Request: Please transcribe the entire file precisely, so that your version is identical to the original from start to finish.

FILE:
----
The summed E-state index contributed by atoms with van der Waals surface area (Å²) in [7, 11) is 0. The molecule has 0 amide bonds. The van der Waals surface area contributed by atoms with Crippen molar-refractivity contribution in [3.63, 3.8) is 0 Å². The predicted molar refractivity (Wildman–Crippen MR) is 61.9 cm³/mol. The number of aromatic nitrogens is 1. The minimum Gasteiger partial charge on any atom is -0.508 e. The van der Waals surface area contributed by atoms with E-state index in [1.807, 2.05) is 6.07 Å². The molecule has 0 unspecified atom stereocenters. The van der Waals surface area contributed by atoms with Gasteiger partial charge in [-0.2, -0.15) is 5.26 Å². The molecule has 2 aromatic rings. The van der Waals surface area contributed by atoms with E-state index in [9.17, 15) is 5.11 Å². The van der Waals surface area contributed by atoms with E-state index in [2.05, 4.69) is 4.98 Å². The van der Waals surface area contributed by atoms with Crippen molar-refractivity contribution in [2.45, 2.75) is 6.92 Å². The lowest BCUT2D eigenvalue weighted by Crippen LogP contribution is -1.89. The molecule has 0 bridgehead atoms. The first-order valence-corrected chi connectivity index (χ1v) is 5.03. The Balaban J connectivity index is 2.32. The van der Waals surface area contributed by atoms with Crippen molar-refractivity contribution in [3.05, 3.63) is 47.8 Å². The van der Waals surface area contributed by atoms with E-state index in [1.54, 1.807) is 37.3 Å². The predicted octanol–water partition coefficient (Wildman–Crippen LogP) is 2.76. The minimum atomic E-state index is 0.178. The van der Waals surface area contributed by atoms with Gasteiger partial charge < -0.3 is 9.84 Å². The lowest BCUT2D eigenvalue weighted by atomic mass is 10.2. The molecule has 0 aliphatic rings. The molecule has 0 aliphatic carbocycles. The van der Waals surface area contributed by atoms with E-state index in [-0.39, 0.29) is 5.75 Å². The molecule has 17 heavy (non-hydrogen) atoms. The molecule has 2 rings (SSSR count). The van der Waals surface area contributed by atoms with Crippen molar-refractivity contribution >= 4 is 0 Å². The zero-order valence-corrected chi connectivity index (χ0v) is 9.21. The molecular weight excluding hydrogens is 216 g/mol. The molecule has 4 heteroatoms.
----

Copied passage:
The summed E-state index contributed by atoms with van der Waals surface area (Å²) in [7, 11) is 0. The molecule has 0 amide bonds. The van der Waals surface area contributed by atoms with Crippen molar-refractivity contribution in [3.63, 3.8) is 0 Å². The predicted molar refractivity (Wildman–Crippen MR) is 61.9 cm³/mol. The number of aromatic nitrogens is 1. The minimum Gasteiger partial charge on any atom is -0.508 e. The van der Waals surface area contributed by atoms with E-state index in [1.807, 2.05) is 6.07 Å². The molecule has 0 unspecified atom stereocenters. The van der Waals surface area contributed by atoms with Gasteiger partial charge in [-0.2, -0.15) is 5.26 Å². The molecule has 2 aromatic rings. The van der Waals surface area contributed by atoms with E-state index in [9.17, 15) is 5.11 Å². The van der Waals surface area contributed by atoms with E-state index in [2.05, 4.69) is 4.98 Å². The van der Waals surface area contributed by atoms with Crippen molar-refractivity contribution in [2.45, 2.75) is 6.92 Å². The lowest BCUT2D eigenvalue weighted by Crippen LogP contribution is -1.89. The molecule has 0 bridgehead atoms. The first-order valence-corrected chi connectivity index (χ1v) is 5.03. The Balaban J connectivity index is 2.32. The van der Waals surface area contributed by atoms with Crippen molar-refractivity contribution in [3.05, 3.63) is 47.8 Å². The van der Waals surface area contributed by atoms with E-state index in [1.54, 1.807) is 37.3 Å². The predicted octanol–water partition coefficient (Wildman–Crippen LogP) is 2.76. The minimum atomic E-state index is 0.178. The van der Waals surface area contributed by atoms with Gasteiger partial charge < -0.3 is 9.84 Å². The lowest BCUT2D eigenvalue weighted by atomic mass is 10.2. The molecule has 0 aliphatic rings. The molecule has 0 aliphatic carbocycles. The van der Waals surface area contributed by atoms with E-state index in [-0.39, 0.29) is 5.75 Å². The molecule has 17 heavy (non-hydrogen) atoms. The molecule has 2 rings (SSSR count). The van der Waals surface area contributed by atoms with Crippen molar-refractivity contribution >= 4 is 0 Å². The zero-order valence-corrected chi connectivity index (χ0v) is 9.21. The molecular weight excluding hydrogens is 216 g/mol. The molecule has 4 heteroatoms.